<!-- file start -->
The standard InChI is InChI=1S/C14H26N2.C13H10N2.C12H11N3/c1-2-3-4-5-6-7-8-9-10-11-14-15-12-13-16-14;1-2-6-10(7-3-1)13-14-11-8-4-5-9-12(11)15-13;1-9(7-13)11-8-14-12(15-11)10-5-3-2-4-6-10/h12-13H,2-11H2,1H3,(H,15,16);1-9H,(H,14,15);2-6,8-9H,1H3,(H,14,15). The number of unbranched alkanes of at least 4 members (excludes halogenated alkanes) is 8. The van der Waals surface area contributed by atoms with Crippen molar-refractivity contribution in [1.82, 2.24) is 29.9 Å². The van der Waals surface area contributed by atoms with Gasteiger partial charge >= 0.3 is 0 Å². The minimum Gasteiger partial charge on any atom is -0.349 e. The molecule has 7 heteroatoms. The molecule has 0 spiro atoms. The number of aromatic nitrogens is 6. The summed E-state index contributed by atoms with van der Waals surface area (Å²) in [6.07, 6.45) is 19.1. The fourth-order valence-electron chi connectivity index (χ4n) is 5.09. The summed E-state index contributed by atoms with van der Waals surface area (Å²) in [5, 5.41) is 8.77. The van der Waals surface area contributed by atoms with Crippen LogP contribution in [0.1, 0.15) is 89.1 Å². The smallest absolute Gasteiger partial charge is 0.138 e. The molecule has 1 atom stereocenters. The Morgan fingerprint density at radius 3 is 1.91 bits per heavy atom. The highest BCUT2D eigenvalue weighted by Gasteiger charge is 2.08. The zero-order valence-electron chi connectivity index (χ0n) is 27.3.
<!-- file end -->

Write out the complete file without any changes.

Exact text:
The standard InChI is InChI=1S/C14H26N2.C13H10N2.C12H11N3/c1-2-3-4-5-6-7-8-9-10-11-14-15-12-13-16-14;1-2-6-10(7-3-1)13-14-11-8-4-5-9-12(11)15-13;1-9(7-13)11-8-14-12(15-11)10-5-3-2-4-6-10/h12-13H,2-11H2,1H3,(H,15,16);1-9H,(H,14,15);2-6,8-9H,1H3,(H,14,15). The number of unbranched alkanes of at least 4 members (excludes halogenated alkanes) is 8. The van der Waals surface area contributed by atoms with Crippen molar-refractivity contribution in [1.82, 2.24) is 29.9 Å². The van der Waals surface area contributed by atoms with Gasteiger partial charge >= 0.3 is 0 Å². The minimum Gasteiger partial charge on any atom is -0.349 e. The molecule has 7 heteroatoms. The molecule has 0 spiro atoms. The number of aromatic nitrogens is 6. The summed E-state index contributed by atoms with van der Waals surface area (Å²) in [6.07, 6.45) is 19.1. The fourth-order valence-electron chi connectivity index (χ4n) is 5.09. The summed E-state index contributed by atoms with van der Waals surface area (Å²) in [5, 5.41) is 8.77. The van der Waals surface area contributed by atoms with Crippen LogP contribution in [0.1, 0.15) is 89.1 Å². The smallest absolute Gasteiger partial charge is 0.138 e. The molecule has 1 atom stereocenters. The Morgan fingerprint density at radius 3 is 1.91 bits per heavy atom. The highest BCUT2D eigenvalue weighted by Gasteiger charge is 2.08. The zero-order valence-electron chi connectivity index (χ0n) is 27.3.